Jews who come to Rome generally want to visit its Great Synagogue and of course the old Jewish ghetto. Tourists are often directed to travel on Line 63 to the final station, right next to the synagogue courtyard, to a place called Monte Savelli, between the Tiber Island and the Capitol.
For many years, as soon as they stepped on the ground, those passing through the doors of the bus encountered the iron fences of an abandoned, thorn-filled lot, that here and there and somewhere in the middle had several abandoned and deserted buildings sticking out of the ground, mostly underground. No one offered an opinion about what they were. “Ancient ruins” like these are all over Rome.
But the secret of the abandoned lot next to the station was recently exposed, and it turns out that the trees within the fenced-in lot mark one of the vanished secrets of Jewish Rome — the “Little Jewish Ghetto,” the Ghettarello, as the place was called 300 years ago, or the nickname which the Jews called it then, “Macelletto.”
But over the years, and in the shadow of the conflicts between the papal court and the Jewish community in the city, the little ghetto was evacuated of its few Jews, and the place turned into a pile of ruins, until it was utterly forgotten by the city residents.
In the memory books of the Jews of Rome, Jewish community leaders had documented the place. They often talk about the great, central Jewish Ghetto located not far from the Great Synagogue, and, next to it, the small ghetto. It turns out that according to the records in the Jewish community books, which are archived in the Great Synagogue, two ghettos were established, more or less in the same year, in 1555, under orders from the Pope at the time. Paul IV wasn’t sympathetic to the Jews, and thought it was better that they live separately from Christians, enclosed in their own compound, with walls and gates that were shut tight at night and opened at dawn. Both men and women alike had to cover their heads with yellow hats to convey the fact that they were Jews.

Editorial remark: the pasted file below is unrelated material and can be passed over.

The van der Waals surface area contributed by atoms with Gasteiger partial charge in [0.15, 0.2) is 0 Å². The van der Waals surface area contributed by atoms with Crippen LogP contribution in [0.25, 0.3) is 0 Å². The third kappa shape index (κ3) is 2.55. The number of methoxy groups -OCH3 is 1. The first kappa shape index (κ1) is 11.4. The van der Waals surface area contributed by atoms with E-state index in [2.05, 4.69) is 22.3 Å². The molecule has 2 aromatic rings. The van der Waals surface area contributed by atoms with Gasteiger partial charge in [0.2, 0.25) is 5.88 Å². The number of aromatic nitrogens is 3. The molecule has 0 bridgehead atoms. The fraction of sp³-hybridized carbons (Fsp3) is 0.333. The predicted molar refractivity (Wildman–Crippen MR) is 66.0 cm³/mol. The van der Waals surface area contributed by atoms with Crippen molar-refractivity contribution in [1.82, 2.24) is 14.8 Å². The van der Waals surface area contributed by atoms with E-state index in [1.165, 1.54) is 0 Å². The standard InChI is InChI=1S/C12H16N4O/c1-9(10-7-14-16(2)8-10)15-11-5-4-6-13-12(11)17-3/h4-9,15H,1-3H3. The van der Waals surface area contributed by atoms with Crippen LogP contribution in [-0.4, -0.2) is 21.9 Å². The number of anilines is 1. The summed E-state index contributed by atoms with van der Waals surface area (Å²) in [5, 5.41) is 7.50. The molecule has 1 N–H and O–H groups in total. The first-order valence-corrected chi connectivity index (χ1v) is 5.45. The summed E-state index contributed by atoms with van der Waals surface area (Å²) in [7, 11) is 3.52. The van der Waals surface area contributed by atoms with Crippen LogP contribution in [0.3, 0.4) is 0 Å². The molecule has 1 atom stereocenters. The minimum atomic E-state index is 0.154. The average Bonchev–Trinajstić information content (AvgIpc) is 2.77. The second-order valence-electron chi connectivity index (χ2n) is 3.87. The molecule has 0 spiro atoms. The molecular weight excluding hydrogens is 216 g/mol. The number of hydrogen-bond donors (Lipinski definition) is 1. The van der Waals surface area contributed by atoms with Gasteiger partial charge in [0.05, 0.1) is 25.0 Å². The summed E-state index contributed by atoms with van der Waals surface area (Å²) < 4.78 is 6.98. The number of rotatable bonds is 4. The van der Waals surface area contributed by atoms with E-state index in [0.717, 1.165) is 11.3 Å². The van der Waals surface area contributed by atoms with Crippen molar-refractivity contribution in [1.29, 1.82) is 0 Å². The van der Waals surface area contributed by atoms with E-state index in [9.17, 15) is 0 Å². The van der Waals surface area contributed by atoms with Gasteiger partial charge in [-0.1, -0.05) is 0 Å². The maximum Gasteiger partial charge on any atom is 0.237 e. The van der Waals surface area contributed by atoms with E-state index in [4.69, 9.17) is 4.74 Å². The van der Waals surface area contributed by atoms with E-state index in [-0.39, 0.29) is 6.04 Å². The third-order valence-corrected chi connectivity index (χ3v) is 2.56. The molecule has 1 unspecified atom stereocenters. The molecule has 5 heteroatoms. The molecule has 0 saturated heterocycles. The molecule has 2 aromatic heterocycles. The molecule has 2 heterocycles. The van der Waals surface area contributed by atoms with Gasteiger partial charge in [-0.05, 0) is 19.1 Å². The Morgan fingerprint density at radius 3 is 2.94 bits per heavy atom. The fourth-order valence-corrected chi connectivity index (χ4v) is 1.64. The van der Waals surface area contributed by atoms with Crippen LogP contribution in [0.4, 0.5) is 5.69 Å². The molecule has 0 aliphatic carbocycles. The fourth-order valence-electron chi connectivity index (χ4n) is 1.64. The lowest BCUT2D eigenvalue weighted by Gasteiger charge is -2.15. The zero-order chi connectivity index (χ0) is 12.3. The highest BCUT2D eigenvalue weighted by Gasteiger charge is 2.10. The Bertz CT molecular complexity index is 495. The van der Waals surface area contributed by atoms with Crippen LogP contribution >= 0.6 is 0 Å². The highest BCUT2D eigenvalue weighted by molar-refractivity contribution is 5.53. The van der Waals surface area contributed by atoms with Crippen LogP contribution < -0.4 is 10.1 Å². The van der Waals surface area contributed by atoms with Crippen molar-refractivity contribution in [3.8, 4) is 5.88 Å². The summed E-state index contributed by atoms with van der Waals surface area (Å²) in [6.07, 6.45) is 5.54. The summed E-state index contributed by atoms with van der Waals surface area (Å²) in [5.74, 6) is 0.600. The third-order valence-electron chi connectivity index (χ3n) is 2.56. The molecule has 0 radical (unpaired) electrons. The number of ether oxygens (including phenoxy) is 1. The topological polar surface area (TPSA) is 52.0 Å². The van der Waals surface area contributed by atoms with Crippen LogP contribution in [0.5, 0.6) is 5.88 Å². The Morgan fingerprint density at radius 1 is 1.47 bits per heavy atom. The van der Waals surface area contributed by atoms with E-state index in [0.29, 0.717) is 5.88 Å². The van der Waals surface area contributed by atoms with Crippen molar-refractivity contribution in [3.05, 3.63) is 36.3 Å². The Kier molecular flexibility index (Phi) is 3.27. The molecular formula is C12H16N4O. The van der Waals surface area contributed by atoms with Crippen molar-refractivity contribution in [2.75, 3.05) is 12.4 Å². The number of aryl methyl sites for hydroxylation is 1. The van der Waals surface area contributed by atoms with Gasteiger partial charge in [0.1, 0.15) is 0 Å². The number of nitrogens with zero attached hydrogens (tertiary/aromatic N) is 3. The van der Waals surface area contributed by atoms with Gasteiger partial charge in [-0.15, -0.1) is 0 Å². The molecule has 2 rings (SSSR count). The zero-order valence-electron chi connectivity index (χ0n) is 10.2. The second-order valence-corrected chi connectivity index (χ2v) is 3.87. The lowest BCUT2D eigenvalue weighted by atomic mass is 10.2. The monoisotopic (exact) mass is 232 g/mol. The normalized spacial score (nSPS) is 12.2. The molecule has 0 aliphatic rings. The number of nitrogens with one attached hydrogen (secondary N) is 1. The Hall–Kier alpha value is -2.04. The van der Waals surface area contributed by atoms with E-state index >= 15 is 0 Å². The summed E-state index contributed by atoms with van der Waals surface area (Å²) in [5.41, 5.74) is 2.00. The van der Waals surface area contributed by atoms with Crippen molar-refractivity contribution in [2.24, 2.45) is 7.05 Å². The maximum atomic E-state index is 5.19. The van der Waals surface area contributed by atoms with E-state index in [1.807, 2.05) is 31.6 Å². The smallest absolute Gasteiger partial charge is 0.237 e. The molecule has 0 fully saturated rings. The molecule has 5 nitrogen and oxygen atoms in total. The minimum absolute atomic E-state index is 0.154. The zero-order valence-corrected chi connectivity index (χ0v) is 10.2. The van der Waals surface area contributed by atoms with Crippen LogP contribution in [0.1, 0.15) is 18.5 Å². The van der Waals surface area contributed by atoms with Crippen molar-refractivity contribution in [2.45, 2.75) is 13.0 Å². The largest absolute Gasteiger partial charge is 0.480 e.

Everyone knew where the big ghetto was established, but to where exactly had the little ghetto, built next to it, disappeared? No one knew. Had the earth swallowed it up? Apparently so. Literally.
The small ghetto stood unchanged for 150 years, next to its older brother, and throughout this period, approximately 4,000 people lived there, not all of them Jews. Only about half of them were Jews, members of about 180 families. The rest were Christians, and the common denominator among them was the fact that they were the poverty-stricken of Rome. They were different from the Jews from the large Jewish ghetto of the city, many of whom were affluent traders, government officials, doctors and professionals.
Even before World War II and the Holocaust, Rome’s Jews recognized the existence of the small ghetto. Researchers from those days visited the Jewish archives, and mentioned more than once that they found brown files on which appeared the word Ghettarello, “the small ghetto,” but these files were stashed away in the dark years, and no one knew where to look for the remnants of the place.
Only a few years ago, an archivist of Spanish origin, Giancarlo Spizzichino, undertook the task to dig through the archives of the Jews of Rome, go through one file after another in its basements and attics, until he found what he was looking for.
Community leaders encouraged him in his work.
His shock was great. The place he was searching for, which had disappeared from the consciousness of the masses, was situated opposite the windows of the Great Synagogue.
“I found it, I found it!” He ran through the corridors of the Jewish community offices, and all who knew that his life’s mission had been to locate the small, unknown ghetto, shared in his joy.
The city of Rome, the Jewish community and several wealthy Roman Jews and expatriates living throughout the world opened their pockets, and with the money collected, excavations have been conducted there during the last 20 months. The excavations proved that, right at that site, there had been a small Jewish ghetto.